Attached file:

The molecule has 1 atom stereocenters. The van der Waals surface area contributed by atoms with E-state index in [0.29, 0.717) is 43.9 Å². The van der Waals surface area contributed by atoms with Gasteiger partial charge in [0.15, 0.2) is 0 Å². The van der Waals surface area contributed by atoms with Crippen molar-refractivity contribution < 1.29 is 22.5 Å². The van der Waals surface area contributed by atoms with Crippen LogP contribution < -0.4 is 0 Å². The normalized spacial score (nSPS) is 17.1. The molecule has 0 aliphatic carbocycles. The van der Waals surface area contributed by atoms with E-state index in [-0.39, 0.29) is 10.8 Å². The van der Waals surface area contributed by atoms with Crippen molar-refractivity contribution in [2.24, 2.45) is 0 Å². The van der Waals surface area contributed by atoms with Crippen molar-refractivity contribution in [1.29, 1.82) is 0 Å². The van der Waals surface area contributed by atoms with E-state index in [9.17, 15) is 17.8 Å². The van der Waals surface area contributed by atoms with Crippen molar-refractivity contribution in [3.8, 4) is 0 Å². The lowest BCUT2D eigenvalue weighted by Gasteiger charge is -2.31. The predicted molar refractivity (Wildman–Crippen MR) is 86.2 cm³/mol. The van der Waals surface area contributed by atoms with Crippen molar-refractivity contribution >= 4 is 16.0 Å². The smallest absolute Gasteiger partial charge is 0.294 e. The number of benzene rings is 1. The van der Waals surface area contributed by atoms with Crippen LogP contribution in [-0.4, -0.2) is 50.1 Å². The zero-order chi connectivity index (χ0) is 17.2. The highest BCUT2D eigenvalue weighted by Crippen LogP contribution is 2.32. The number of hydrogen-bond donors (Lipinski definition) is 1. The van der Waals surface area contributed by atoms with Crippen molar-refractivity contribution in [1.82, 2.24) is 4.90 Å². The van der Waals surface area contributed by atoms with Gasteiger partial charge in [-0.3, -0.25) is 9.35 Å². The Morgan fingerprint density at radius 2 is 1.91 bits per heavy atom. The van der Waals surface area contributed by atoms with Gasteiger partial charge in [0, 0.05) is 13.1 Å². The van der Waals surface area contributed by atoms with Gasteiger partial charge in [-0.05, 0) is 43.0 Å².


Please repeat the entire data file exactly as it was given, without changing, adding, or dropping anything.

The molecule has 1 atom stereocenters. The van der Waals surface area contributed by atoms with E-state index in [0.29, 0.717) is 43.9 Å². The van der Waals surface area contributed by atoms with Gasteiger partial charge in [0.15, 0.2) is 0 Å². The van der Waals surface area contributed by atoms with Crippen molar-refractivity contribution < 1.29 is 22.5 Å². The van der Waals surface area contributed by atoms with Crippen LogP contribution < -0.4 is 0 Å². The normalized spacial score (nSPS) is 17.1. The molecule has 0 aliphatic carbocycles. The van der Waals surface area contributed by atoms with E-state index in [-0.39, 0.29) is 10.8 Å². The van der Waals surface area contributed by atoms with Crippen molar-refractivity contribution in [2.24, 2.45) is 0 Å². The van der Waals surface area contributed by atoms with Crippen molar-refractivity contribution in [1.29, 1.82) is 0 Å². The van der Waals surface area contributed by atoms with E-state index in [9.17, 15) is 17.8 Å². The van der Waals surface area contributed by atoms with Crippen molar-refractivity contribution in [3.8, 4) is 0 Å². The lowest BCUT2D eigenvalue weighted by Gasteiger charge is -2.31. The predicted molar refractivity (Wildman–Crippen MR) is 86.2 cm³/mol. The van der Waals surface area contributed by atoms with Crippen molar-refractivity contribution >= 4 is 16.0 Å². The smallest absolute Gasteiger partial charge is 0.294 e. The number of benzene rings is 1. The van der Waals surface area contributed by atoms with Crippen LogP contribution in [-0.4, -0.2) is 50.1 Å². The zero-order chi connectivity index (χ0) is 17.2. The highest BCUT2D eigenvalue weighted by Crippen LogP contribution is 2.32. The number of hydrogen-bond donors (Lipinski definition) is 1. The van der Waals surface area contributed by atoms with Crippen molar-refractivity contribution in [1.82, 2.24) is 4.90 Å². The van der Waals surface area contributed by atoms with Gasteiger partial charge in [-0.3, -0.25) is 9.35 Å². The Morgan fingerprint density at radius 2 is 1.91 bits per heavy atom. The van der Waals surface area contributed by atoms with Gasteiger partial charge in [0, 0.05) is 13.1 Å². The van der Waals surface area contributed by atoms with Gasteiger partial charge in [-0.05, 0) is 43.0 Å².